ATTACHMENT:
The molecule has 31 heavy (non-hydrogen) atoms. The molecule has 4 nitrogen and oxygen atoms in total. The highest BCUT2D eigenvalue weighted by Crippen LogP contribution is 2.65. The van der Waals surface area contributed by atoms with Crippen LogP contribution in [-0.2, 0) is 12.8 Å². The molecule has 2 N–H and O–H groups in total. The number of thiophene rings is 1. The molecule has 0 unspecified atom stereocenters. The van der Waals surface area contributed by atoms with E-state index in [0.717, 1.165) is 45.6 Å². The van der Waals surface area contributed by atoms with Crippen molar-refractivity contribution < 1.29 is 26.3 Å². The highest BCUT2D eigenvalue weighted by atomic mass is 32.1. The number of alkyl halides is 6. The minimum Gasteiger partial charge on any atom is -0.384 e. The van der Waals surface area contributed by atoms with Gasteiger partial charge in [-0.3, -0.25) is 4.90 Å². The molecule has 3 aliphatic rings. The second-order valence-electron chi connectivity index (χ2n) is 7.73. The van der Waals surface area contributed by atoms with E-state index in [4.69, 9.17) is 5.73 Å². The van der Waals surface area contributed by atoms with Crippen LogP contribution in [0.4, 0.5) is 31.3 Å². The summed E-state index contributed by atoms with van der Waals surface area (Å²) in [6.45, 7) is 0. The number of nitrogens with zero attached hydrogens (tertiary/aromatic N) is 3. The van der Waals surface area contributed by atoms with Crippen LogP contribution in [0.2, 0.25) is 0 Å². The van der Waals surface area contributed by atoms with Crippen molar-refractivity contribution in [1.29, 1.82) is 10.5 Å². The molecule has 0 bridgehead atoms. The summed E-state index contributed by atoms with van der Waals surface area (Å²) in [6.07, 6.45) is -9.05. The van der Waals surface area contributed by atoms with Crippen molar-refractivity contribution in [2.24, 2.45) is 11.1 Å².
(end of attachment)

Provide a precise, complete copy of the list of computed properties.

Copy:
The molecule has 31 heavy (non-hydrogen) atoms. The molecule has 4 nitrogen and oxygen atoms in total. The highest BCUT2D eigenvalue weighted by Crippen LogP contribution is 2.65. The van der Waals surface area contributed by atoms with Crippen LogP contribution in [-0.2, 0) is 12.8 Å². The molecule has 2 N–H and O–H groups in total. The number of thiophene rings is 1. The molecule has 0 unspecified atom stereocenters. The van der Waals surface area contributed by atoms with E-state index in [0.717, 1.165) is 45.6 Å². The van der Waals surface area contributed by atoms with Crippen molar-refractivity contribution < 1.29 is 26.3 Å². The highest BCUT2D eigenvalue weighted by atomic mass is 32.1. The number of alkyl halides is 6. The minimum Gasteiger partial charge on any atom is -0.384 e. The van der Waals surface area contributed by atoms with Gasteiger partial charge in [-0.3, -0.25) is 4.90 Å². The molecule has 3 aliphatic rings. The second-order valence-electron chi connectivity index (χ2n) is 7.73. The van der Waals surface area contributed by atoms with E-state index in [4.69, 9.17) is 5.73 Å². The van der Waals surface area contributed by atoms with Crippen LogP contribution in [0.4, 0.5) is 31.3 Å². The summed E-state index contributed by atoms with van der Waals surface area (Å²) in [6.45, 7) is 0. The number of nitrogens with zero attached hydrogens (tertiary/aromatic N) is 3. The van der Waals surface area contributed by atoms with Crippen LogP contribution in [0.2, 0.25) is 0 Å². The van der Waals surface area contributed by atoms with Crippen molar-refractivity contribution in [1.29, 1.82) is 10.5 Å². The molecule has 0 bridgehead atoms. The summed E-state index contributed by atoms with van der Waals surface area (Å²) in [6.07, 6.45) is -9.05. The van der Waals surface area contributed by atoms with Crippen molar-refractivity contribution in [2.24, 2.45) is 11.1 Å².